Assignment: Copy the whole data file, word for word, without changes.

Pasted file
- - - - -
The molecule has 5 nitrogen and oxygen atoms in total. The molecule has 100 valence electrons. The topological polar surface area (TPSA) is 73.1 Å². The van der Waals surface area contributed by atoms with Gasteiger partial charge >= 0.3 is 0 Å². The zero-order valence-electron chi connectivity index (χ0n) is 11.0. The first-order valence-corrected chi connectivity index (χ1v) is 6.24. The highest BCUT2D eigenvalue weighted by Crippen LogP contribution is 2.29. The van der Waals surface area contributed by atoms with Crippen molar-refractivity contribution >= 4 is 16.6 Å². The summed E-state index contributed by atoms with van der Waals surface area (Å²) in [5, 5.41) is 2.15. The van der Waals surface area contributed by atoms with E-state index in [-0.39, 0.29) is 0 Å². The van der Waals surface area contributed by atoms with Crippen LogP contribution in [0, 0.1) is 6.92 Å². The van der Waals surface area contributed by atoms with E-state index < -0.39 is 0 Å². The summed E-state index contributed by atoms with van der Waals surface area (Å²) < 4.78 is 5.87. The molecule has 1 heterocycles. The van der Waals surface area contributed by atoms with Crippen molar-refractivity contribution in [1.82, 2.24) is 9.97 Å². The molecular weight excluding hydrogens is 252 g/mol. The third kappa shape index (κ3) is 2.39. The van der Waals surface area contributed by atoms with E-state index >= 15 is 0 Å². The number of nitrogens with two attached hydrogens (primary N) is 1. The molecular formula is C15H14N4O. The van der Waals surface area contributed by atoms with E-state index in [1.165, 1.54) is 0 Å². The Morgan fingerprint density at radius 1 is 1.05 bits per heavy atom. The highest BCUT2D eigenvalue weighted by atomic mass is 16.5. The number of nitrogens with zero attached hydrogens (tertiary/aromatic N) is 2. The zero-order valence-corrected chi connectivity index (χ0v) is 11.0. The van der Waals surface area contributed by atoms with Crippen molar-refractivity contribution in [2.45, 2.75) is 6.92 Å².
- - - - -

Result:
The molecule has 5 nitrogen and oxygen atoms in total. The molecule has 100 valence electrons. The topological polar surface area (TPSA) is 73.1 Å². The van der Waals surface area contributed by atoms with Gasteiger partial charge >= 0.3 is 0 Å². The zero-order valence-electron chi connectivity index (χ0n) is 11.0. The first-order valence-corrected chi connectivity index (χ1v) is 6.24. The highest BCUT2D eigenvalue weighted by Crippen LogP contribution is 2.29. The van der Waals surface area contributed by atoms with Crippen molar-refractivity contribution >= 4 is 16.6 Å². The summed E-state index contributed by atoms with van der Waals surface area (Å²) in [5, 5.41) is 2.15. The van der Waals surface area contributed by atoms with E-state index in [-0.39, 0.29) is 0 Å². The van der Waals surface area contributed by atoms with Crippen LogP contribution in [0, 0.1) is 6.92 Å². The van der Waals surface area contributed by atoms with E-state index < -0.39 is 0 Å². The summed E-state index contributed by atoms with van der Waals surface area (Å²) < 4.78 is 5.87. The molecule has 1 heterocycles. The van der Waals surface area contributed by atoms with Crippen molar-refractivity contribution in [1.82, 2.24) is 9.97 Å². The molecular weight excluding hydrogens is 252 g/mol. The third kappa shape index (κ3) is 2.39. The van der Waals surface area contributed by atoms with E-state index >= 15 is 0 Å². The number of nitrogens with two attached hydrogens (primary N) is 1. The molecular formula is C15H14N4O. The van der Waals surface area contributed by atoms with E-state index in [1.165, 1.54) is 0 Å². The Morgan fingerprint density at radius 1 is 1.05 bits per heavy atom. The highest BCUT2D eigenvalue weighted by atomic mass is 16.5. The number of nitrogens with zero attached hydrogens (tertiary/aromatic N) is 2. The zero-order valence-corrected chi connectivity index (χ0v) is 11.0. The van der Waals surface area contributed by atoms with Crippen molar-refractivity contribution in [2.45, 2.75) is 6.92 Å².